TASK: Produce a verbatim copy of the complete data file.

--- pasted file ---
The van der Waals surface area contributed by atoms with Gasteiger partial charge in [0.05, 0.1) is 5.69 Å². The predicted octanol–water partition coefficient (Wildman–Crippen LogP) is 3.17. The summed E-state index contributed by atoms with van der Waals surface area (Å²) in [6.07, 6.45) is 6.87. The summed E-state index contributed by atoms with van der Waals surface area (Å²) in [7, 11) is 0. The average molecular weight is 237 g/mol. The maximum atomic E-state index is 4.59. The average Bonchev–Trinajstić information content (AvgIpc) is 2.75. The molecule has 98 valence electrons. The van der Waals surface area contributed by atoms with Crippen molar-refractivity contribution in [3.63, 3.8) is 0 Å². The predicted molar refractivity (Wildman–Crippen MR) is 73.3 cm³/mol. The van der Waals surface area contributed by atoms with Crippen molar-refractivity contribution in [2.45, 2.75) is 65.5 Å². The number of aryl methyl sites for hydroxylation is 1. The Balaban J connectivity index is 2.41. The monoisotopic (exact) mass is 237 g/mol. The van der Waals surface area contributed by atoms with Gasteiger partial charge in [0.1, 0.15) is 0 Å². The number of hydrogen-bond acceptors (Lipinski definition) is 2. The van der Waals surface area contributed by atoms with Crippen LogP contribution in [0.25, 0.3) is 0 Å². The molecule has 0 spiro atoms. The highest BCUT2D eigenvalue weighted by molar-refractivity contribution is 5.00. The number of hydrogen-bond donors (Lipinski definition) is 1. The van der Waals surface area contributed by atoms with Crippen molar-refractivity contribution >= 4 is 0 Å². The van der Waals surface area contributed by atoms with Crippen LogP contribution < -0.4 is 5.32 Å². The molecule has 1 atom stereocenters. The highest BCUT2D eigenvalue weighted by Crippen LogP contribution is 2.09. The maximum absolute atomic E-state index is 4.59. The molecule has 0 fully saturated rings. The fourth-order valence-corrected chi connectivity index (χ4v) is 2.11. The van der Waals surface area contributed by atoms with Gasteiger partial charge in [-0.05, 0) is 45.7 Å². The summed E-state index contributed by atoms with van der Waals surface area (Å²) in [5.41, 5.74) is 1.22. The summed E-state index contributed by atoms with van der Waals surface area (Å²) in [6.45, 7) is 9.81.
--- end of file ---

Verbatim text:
The van der Waals surface area contributed by atoms with Gasteiger partial charge in [0.05, 0.1) is 5.69 Å². The predicted octanol–water partition coefficient (Wildman–Crippen LogP) is 3.17. The summed E-state index contributed by atoms with van der Waals surface area (Å²) in [6.07, 6.45) is 6.87. The summed E-state index contributed by atoms with van der Waals surface area (Å²) in [7, 11) is 0. The average molecular weight is 237 g/mol. The maximum atomic E-state index is 4.59. The average Bonchev–Trinajstić information content (AvgIpc) is 2.75. The molecule has 98 valence electrons. The van der Waals surface area contributed by atoms with Crippen molar-refractivity contribution in [3.63, 3.8) is 0 Å². The predicted molar refractivity (Wildman–Crippen MR) is 73.3 cm³/mol. The van der Waals surface area contributed by atoms with Crippen molar-refractivity contribution in [2.45, 2.75) is 65.5 Å². The number of aryl methyl sites for hydroxylation is 1. The Balaban J connectivity index is 2.41. The monoisotopic (exact) mass is 237 g/mol. The van der Waals surface area contributed by atoms with Gasteiger partial charge in [0.1, 0.15) is 0 Å². The number of hydrogen-bond acceptors (Lipinski definition) is 2. The van der Waals surface area contributed by atoms with Crippen LogP contribution in [0.25, 0.3) is 0 Å². The molecule has 0 spiro atoms. The highest BCUT2D eigenvalue weighted by molar-refractivity contribution is 5.00. The number of hydrogen-bond donors (Lipinski definition) is 1. The van der Waals surface area contributed by atoms with Crippen molar-refractivity contribution >= 4 is 0 Å². The van der Waals surface area contributed by atoms with Crippen LogP contribution < -0.4 is 5.32 Å². The molecule has 1 atom stereocenters. The highest BCUT2D eigenvalue weighted by Crippen LogP contribution is 2.09. The maximum absolute atomic E-state index is 4.59. The molecule has 0 fully saturated rings. The fourth-order valence-corrected chi connectivity index (χ4v) is 2.11. The van der Waals surface area contributed by atoms with Gasteiger partial charge in [-0.05, 0) is 45.7 Å². The summed E-state index contributed by atoms with van der Waals surface area (Å²) in [5.41, 5.74) is 1.22. The summed E-state index contributed by atoms with van der Waals surface area (Å²) in [6.45, 7) is 9.81.